Former Russian oil tycoon Mikhail Khodorkovsky has warned against further sanctions on Moscow for its role in Ukraine’s current crisis. In an interview with the BBC, he said Europe risked playing into the hands of nationalists trying to isolate Russia. Instead, he urged EU leaders to help Ukraine become more stable, saying this could encourage change in Russia.
Mr. Khodorkovsky was Russia’s richest businessman until he fell out with the Kremlin and spent 10 years in prison. He has taken a keen interest in the crisis in Ukraine since being released and sent into exile abroad at the end of last year. Mr. Khodorkovsky told the BBC that Ukraine had entered a “slow burn civil war” but he said he did not believe Russian President Vladimir Putin was planning to invade eastern Ukraine.
Mr. Putin had “lost control” of events in Russia’s neighbor, Mr. Khodorkovsky said, citing the Kremlin’s recent inability to stop a referendum by pro-Russian separatists in Donetsk and Luhansk. But he said Europe’s reaction to events in Ukraine threatened to exacerbate renewed Russian nationalism, stirred up by the Russian president’s annexing of Crimea. Mr. Khodorkovsky argues that EU leaders should avoid further sanctions on Moscow and concentrate their efforts on encouraging political reform in Kiev. Russia could become even more authoritarian, he says, if the situation in Ukraine deteriorates and allows Mr. Putin to exploit a power vacuum in the country.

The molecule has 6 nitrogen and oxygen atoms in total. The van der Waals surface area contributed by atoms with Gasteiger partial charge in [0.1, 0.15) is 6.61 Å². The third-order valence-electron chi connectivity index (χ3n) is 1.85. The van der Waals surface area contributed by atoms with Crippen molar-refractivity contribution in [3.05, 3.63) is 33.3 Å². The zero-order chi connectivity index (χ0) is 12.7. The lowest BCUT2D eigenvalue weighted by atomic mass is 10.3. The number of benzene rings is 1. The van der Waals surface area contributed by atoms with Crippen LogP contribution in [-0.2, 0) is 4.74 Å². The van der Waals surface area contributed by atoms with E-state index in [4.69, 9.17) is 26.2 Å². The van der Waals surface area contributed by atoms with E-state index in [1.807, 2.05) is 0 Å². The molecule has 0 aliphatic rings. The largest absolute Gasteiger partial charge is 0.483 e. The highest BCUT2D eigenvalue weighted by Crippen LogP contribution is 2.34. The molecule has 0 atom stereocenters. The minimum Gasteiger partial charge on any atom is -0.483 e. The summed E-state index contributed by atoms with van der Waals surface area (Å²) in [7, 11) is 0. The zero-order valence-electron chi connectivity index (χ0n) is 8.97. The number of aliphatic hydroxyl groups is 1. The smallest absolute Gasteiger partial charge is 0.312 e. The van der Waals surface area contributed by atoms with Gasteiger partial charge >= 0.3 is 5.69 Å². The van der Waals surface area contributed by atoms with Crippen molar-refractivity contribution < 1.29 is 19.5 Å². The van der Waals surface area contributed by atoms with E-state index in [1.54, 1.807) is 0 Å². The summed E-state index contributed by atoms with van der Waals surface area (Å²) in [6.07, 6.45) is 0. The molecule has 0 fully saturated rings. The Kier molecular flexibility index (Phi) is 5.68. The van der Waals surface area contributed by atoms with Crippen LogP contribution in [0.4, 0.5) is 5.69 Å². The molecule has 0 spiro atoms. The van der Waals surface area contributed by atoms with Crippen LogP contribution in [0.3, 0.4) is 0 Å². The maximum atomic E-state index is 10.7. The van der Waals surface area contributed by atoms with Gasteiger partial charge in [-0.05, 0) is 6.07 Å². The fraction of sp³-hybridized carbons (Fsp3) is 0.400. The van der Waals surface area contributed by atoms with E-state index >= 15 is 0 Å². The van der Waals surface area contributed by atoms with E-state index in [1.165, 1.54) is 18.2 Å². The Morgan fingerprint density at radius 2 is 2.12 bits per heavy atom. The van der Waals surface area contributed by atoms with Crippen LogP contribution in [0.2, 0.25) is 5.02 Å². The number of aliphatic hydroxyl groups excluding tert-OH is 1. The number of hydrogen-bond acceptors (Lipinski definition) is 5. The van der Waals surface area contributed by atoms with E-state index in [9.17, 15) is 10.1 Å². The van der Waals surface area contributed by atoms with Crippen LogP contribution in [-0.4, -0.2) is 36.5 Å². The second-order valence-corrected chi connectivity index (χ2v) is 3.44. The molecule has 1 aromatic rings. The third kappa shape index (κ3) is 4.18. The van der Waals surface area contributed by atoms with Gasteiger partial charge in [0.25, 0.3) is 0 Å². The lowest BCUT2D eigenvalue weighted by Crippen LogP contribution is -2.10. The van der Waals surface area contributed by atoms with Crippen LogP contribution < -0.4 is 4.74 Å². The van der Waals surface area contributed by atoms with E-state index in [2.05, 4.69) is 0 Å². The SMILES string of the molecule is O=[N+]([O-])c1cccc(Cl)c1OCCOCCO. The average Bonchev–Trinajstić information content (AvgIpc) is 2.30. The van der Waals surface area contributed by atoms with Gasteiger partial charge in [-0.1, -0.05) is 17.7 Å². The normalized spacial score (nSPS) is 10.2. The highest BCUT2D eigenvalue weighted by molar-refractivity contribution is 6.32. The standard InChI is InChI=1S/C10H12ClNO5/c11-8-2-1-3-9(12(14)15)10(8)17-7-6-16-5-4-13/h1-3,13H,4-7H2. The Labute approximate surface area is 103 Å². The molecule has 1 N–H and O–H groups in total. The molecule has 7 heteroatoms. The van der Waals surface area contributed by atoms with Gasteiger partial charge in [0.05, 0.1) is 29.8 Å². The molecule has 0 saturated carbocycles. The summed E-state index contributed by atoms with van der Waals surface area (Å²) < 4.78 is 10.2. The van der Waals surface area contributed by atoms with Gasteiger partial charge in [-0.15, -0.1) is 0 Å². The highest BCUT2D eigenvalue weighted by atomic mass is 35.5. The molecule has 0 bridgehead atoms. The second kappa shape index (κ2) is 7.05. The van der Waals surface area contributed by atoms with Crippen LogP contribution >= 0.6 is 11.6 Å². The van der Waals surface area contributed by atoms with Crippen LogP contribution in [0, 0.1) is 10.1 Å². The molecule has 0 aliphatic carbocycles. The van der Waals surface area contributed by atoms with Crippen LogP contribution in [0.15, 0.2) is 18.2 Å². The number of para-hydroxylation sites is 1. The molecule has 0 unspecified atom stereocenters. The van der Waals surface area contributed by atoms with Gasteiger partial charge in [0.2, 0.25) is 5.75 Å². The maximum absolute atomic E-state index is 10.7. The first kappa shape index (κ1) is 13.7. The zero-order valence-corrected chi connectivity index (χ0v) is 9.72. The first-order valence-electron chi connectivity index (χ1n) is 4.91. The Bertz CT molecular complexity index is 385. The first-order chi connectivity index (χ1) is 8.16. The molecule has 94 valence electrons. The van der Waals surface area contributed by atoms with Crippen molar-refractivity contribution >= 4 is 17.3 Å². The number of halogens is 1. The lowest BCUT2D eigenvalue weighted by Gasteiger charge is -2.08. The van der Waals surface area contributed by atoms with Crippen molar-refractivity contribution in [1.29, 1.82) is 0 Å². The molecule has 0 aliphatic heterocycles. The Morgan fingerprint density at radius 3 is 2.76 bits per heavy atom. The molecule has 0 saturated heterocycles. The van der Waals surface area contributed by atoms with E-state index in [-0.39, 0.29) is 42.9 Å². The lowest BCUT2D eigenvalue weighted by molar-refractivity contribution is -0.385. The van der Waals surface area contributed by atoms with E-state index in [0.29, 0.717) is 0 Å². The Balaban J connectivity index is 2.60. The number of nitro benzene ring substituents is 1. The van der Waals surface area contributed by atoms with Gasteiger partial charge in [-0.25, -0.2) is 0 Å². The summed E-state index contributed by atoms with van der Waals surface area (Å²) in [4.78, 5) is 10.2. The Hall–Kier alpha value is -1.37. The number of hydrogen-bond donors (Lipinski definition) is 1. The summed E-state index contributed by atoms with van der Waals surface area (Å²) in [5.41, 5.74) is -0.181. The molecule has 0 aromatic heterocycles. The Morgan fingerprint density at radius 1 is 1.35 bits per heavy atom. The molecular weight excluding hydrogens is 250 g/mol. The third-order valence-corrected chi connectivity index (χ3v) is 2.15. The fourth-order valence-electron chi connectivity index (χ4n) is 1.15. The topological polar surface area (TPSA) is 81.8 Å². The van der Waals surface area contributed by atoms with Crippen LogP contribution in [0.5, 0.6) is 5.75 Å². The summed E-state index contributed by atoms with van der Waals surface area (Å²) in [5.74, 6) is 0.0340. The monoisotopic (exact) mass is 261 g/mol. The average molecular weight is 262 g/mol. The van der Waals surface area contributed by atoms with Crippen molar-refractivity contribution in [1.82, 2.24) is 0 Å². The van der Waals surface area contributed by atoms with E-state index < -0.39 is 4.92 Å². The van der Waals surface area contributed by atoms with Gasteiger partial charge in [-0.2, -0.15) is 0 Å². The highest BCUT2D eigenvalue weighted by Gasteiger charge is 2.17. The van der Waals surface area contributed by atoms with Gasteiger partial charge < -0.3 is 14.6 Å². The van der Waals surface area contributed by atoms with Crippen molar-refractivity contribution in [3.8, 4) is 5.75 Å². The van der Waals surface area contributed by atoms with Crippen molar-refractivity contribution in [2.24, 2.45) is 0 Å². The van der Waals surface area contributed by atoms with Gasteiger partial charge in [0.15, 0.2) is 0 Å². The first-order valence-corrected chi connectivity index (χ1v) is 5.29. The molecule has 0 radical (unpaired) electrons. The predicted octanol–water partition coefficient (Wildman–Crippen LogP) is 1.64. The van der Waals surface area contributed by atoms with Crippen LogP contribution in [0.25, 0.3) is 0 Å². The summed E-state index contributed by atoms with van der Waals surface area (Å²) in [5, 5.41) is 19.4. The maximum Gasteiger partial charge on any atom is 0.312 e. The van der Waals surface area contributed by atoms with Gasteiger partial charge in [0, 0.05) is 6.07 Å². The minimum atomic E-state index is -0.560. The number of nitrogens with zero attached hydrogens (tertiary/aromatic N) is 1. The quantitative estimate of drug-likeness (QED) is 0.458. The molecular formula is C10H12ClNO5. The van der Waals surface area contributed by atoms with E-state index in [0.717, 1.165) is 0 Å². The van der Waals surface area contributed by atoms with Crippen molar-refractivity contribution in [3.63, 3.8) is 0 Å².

The BBC’s Bridget Kendall in Moscow says Mr. Khodorkovsky is not without his critics. He was seen by many Russians as one of the hated class of oligarchs, who made their fortunes in semi-legal circumstances in the chaotic years following the Soviet Union’s collapse. But his arrest and long years of incarceration turned him from Russia’s richest oil tycoon into the country’s most famous political opponent of President Putin, our correspondent says.